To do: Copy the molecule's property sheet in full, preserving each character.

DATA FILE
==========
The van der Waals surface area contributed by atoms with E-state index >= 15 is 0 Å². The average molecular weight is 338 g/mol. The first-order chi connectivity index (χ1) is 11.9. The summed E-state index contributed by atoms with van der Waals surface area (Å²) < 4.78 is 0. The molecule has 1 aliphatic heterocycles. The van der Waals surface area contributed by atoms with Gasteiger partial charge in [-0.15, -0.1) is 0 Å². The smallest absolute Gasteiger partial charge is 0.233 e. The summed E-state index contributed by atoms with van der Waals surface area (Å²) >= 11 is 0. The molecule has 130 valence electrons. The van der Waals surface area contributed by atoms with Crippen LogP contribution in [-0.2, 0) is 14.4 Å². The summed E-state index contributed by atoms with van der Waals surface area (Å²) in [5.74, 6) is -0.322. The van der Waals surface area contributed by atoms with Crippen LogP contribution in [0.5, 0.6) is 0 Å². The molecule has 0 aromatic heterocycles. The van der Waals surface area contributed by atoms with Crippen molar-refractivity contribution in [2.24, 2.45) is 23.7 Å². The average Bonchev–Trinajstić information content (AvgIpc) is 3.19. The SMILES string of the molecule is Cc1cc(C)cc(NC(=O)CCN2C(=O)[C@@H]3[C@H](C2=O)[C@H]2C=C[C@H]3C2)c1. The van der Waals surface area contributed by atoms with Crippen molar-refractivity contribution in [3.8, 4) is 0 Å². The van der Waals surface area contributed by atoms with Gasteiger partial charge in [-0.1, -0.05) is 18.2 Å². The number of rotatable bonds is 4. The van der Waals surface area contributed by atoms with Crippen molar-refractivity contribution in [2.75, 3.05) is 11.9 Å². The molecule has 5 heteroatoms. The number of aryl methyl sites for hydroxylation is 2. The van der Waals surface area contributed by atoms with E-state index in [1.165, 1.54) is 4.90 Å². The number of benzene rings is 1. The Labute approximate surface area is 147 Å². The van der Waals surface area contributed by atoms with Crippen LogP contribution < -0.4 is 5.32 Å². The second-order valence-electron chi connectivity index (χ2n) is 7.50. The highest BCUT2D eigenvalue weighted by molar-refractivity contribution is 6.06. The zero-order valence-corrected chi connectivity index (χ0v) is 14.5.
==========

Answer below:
The van der Waals surface area contributed by atoms with E-state index >= 15 is 0 Å². The average molecular weight is 338 g/mol. The first-order chi connectivity index (χ1) is 11.9. The summed E-state index contributed by atoms with van der Waals surface area (Å²) < 4.78 is 0. The molecule has 1 aliphatic heterocycles. The van der Waals surface area contributed by atoms with Gasteiger partial charge in [-0.15, -0.1) is 0 Å². The smallest absolute Gasteiger partial charge is 0.233 e. The summed E-state index contributed by atoms with van der Waals surface area (Å²) >= 11 is 0. The molecule has 130 valence electrons. The van der Waals surface area contributed by atoms with Crippen LogP contribution in [-0.2, 0) is 14.4 Å². The summed E-state index contributed by atoms with van der Waals surface area (Å²) in [5.74, 6) is -0.322. The van der Waals surface area contributed by atoms with Crippen LogP contribution in [0.5, 0.6) is 0 Å². The molecule has 0 aromatic heterocycles. The van der Waals surface area contributed by atoms with Crippen molar-refractivity contribution in [2.24, 2.45) is 23.7 Å². The average Bonchev–Trinajstić information content (AvgIpc) is 3.19. The SMILES string of the molecule is Cc1cc(C)cc(NC(=O)CCN2C(=O)[C@@H]3[C@H](C2=O)[C@H]2C=C[C@H]3C2)c1. The van der Waals surface area contributed by atoms with Crippen molar-refractivity contribution in [3.8, 4) is 0 Å². The van der Waals surface area contributed by atoms with Gasteiger partial charge in [-0.1, -0.05) is 18.2 Å². The number of rotatable bonds is 4. The van der Waals surface area contributed by atoms with Crippen molar-refractivity contribution in [2.75, 3.05) is 11.9 Å². The molecule has 5 heteroatoms. The number of aryl methyl sites for hydroxylation is 2. The van der Waals surface area contributed by atoms with E-state index in [1.165, 1.54) is 4.90 Å². The number of benzene rings is 1. The Labute approximate surface area is 147 Å². The van der Waals surface area contributed by atoms with Crippen LogP contribution < -0.4 is 5.32 Å². The second-order valence-electron chi connectivity index (χ2n) is 7.50. The highest BCUT2D eigenvalue weighted by molar-refractivity contribution is 6.06. The zero-order valence-corrected chi connectivity index (χ0v) is 14.5.